NEW YORK -- Available: 1,100 acres on a lake, turn-of-the-century hotel, three golf courses, stables, ski mountain and a skeet-shooting range. Completed plans for luxurious redevelopment. Olympic facilities nearby.
OK, it doesn't rank with Canary Wharf and the vast real estate empire that Olympia & York Ltd. might have to liquidate, but it's not a little condo either. And, for $12.3 million, it could be yours, courtesy of USF&G Corp., the Baltimore-based insurance company that has spent the past 18 months excavating a decade's worth of exotic, often unsuccessful, investments.
The property, known as the Lake Placid Club in upstate New York, will be offered in a foreclosure auction Thursday. The lowest price that would be accepted is the value of a loan extended by USF&G that was used to acquire the resort in 1988 from a failed thrift, which, in turn, had acquired the property from a bankrupt developer.
But no bidders are expected, and that would formally transfer title to USF&G.
In addition to providing credit for the acquisition, a subsidiary of USF&G also invested an undisclosed amount of equity in a venture with the real estate development division of Guinness PLC, a brewer based in the United Kingdom.
James McKenna, chief executive of the Lake Placid, Essex County Visitors Bureau, said estimates of the total expenditure by Guinness and USF&G to buy and plan for a redevelopment of the property have been as high as $25 million. The intention was to create an internationally renowned watering hole, similar to the Gleneagle Hotel that Guinness runs in Scotland.
The Lake Placid property has a storied past. It was initially developed in 1895 as a retreat for librarians by Melvil Dewey after a career spent devising the standard system for organizing libraries. To stimulate business during the Depression, Mr. Dewey's son, Godfrey, went to Europe and returned with the first Winter Olympics to be held in the United States. The games returned in 1980.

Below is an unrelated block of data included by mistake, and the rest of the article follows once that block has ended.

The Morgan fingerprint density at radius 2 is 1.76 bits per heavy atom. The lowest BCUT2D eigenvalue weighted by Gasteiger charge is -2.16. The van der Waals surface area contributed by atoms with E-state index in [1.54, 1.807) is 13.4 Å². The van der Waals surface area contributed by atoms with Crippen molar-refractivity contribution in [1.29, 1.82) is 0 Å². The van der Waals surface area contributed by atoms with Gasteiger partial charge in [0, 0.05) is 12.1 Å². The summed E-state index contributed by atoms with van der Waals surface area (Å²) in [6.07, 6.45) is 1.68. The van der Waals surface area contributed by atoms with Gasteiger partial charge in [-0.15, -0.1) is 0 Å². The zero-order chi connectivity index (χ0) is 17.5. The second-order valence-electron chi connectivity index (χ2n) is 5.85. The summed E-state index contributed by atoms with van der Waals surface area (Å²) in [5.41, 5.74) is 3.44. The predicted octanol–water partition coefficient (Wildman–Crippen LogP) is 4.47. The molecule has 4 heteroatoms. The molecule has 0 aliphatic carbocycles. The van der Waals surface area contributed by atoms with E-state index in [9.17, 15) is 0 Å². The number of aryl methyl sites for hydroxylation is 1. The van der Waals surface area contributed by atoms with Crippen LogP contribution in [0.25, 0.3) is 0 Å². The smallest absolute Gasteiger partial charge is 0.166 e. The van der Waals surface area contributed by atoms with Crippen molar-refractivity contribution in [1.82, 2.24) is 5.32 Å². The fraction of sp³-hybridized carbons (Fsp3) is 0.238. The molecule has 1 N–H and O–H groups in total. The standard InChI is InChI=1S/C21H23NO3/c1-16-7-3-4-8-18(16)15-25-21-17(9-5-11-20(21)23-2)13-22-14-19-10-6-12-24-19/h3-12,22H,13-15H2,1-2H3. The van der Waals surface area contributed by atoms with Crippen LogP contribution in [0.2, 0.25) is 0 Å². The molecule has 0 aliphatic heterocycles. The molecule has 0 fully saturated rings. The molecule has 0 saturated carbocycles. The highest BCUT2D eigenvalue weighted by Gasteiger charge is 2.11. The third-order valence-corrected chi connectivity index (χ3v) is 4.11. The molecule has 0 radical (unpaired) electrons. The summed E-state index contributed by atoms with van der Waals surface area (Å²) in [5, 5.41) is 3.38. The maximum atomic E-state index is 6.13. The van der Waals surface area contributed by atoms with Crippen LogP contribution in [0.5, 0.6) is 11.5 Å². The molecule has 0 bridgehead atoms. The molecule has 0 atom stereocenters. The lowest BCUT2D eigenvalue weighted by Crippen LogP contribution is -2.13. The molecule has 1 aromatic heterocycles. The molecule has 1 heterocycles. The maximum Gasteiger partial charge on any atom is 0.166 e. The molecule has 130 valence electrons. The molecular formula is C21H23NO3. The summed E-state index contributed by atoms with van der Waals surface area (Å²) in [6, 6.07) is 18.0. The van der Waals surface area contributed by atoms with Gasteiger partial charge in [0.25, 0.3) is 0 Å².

The Lake Placid Club served both times as headquarters for the International Olympic Committee, and Mr. McKenna said many in Lake Placid hope the property will emerge again as the town's most prominent recreation and sports-oriented facility.
The USF&G-Guinness effort, however, was repeatedly stymied by an inability to secure zoning approvals from the state organization regulating all development in the Adirondacks. It was finally killed by the downturn in the economy.
"We wanted to develop an international five-star golf resort, and all the planning and design was done," said David Hoy, vice president for Guinness Enterprises in Stamford, Conn.
"But with the recession and the difficulty of getting permitting," Mr. Hoy said, "we both decided the project couldn't go ahead."
Approximately $393 million, or 32 percent of its real estate portfolio, is currently classified by the company as troubled or non-performing.
USF&G has reversed copurse and has begun shrinking its real estate holdings from a peak of about $1.4 billion to about $1.2 billion, said Charles Werhane, general manager of USF&G's real estate division.